“The best table in town” – West Side Rag

Photograph by Meg Miller.

By Carol Tannenhauser

Monday, July 25, 2022
Scattered thunderstorms, potentially severe, high 89 degrees.

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The Loeb Boathouse in Central Park is set to close Oct. 16, due to “rising labor and property costs,” The New York Times reported. 163 employees will be laid off and countless New Yorkers will suffer the sadness that accompanies further shrinkage of our city.

Courage, no matter what the New York Post says! The Boathouse won’t really be closing, in our humble opinion; at least not forever. The New York City Department of Parks and Recreation won’t let him. As they have found a new operator for Wollman Rink, they will find one for the Boathouse, “as soon as possible”, they told The Times. It means too much for a city that has faced so much loss and fought so valiantly over the past few years to let go.

Here’s how some Rag readers remember the Boathouse:

I will never forget the sound of all tongues chattering in competition with the clamor of silver forks and knives, against the backdrop of young lovers and families trying to make their way around the lake. Somehow waiting for the food to arrive at the Boathouse was irrelevant.

For some, it was a place of consecration.

I married the love of my life at the Boathouse. The location was the first place that came to mind when I started planning, due to its location in one of the most magical places on earth. We met in New York and spent a lot of time in Central Park, so it was like a representation of us…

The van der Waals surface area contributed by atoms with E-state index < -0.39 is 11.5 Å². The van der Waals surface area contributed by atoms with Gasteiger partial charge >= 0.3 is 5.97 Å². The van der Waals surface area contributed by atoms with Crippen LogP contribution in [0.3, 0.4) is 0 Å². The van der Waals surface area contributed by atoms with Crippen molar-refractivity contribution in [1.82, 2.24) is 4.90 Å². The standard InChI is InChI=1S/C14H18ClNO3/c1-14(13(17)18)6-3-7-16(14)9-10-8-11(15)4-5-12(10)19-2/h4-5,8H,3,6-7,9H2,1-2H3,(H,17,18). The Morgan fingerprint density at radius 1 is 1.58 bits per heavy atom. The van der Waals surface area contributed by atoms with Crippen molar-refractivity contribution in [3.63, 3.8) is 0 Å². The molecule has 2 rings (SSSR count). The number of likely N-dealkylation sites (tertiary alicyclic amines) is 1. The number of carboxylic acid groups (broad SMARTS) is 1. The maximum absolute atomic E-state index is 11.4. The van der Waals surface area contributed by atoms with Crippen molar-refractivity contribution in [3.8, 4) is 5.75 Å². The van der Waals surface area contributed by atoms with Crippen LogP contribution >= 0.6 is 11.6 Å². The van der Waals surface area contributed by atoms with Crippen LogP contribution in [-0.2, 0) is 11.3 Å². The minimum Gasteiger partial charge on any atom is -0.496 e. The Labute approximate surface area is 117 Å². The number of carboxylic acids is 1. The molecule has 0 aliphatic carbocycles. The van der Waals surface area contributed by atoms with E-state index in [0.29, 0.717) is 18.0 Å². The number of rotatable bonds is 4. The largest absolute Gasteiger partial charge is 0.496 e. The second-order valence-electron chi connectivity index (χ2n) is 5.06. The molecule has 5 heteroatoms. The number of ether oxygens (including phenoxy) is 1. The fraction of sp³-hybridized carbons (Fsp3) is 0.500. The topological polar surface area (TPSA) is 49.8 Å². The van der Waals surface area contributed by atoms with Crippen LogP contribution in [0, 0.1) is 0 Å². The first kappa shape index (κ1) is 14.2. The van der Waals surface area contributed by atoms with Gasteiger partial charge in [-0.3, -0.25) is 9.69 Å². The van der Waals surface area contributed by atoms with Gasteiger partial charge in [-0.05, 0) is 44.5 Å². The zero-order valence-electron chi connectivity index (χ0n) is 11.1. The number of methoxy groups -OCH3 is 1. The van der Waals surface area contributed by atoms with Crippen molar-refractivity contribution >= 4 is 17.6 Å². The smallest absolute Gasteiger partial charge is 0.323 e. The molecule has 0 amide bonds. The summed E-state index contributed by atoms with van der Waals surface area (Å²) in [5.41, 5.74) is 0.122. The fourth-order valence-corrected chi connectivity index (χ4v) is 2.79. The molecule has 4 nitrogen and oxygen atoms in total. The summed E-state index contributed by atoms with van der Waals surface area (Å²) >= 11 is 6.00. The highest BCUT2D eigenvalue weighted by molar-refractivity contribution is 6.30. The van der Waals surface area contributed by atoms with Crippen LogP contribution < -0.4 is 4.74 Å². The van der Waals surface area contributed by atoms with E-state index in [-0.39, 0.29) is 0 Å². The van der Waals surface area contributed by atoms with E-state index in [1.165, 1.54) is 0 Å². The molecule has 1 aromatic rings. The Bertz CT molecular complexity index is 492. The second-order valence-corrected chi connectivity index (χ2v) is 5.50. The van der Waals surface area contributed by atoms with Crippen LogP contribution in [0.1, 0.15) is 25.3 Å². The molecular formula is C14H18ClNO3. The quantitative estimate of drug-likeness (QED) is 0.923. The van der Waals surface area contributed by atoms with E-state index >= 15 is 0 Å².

For some, it was out of reach.

My husband and I loved this place even though we only ate out a few times. When we got married we thought it would be great to do it at the boathouse…until we found out how much it would cost…

Some never went.

Believe it or not, I have never been to the Boathouse. Mad. I hope someone good comes along to make it work properly (even if it’s high end) because it’s too good a place to be lost forever. It’s a diamond in the rough, in my opinion.

All could appreciate its beauty.

[I remember] the rowboats floating on the lake, rain or shine, the glory of gazing at the steel of the skyline juxtaposed against the pale green patina of Essex House in the distance, combined with the hunger and longing for a fresh libation at the best table in town.

So wait for his return with the hope of a bride who married there.

I’m optimistic about the future of the Loeb Boathouse — I hope whoever takes over will hire me as a consultant because I have so many great ideas… and just want to hang a picture of my wedding!

Thanks to Jules, Anna, Ann and Sharon for the memories.

Note: Manny, one of the hosts, told us that “the rowboat rental concession will stop operating when the Boathouse closes – unless someone takes over first”, he said. he adds.

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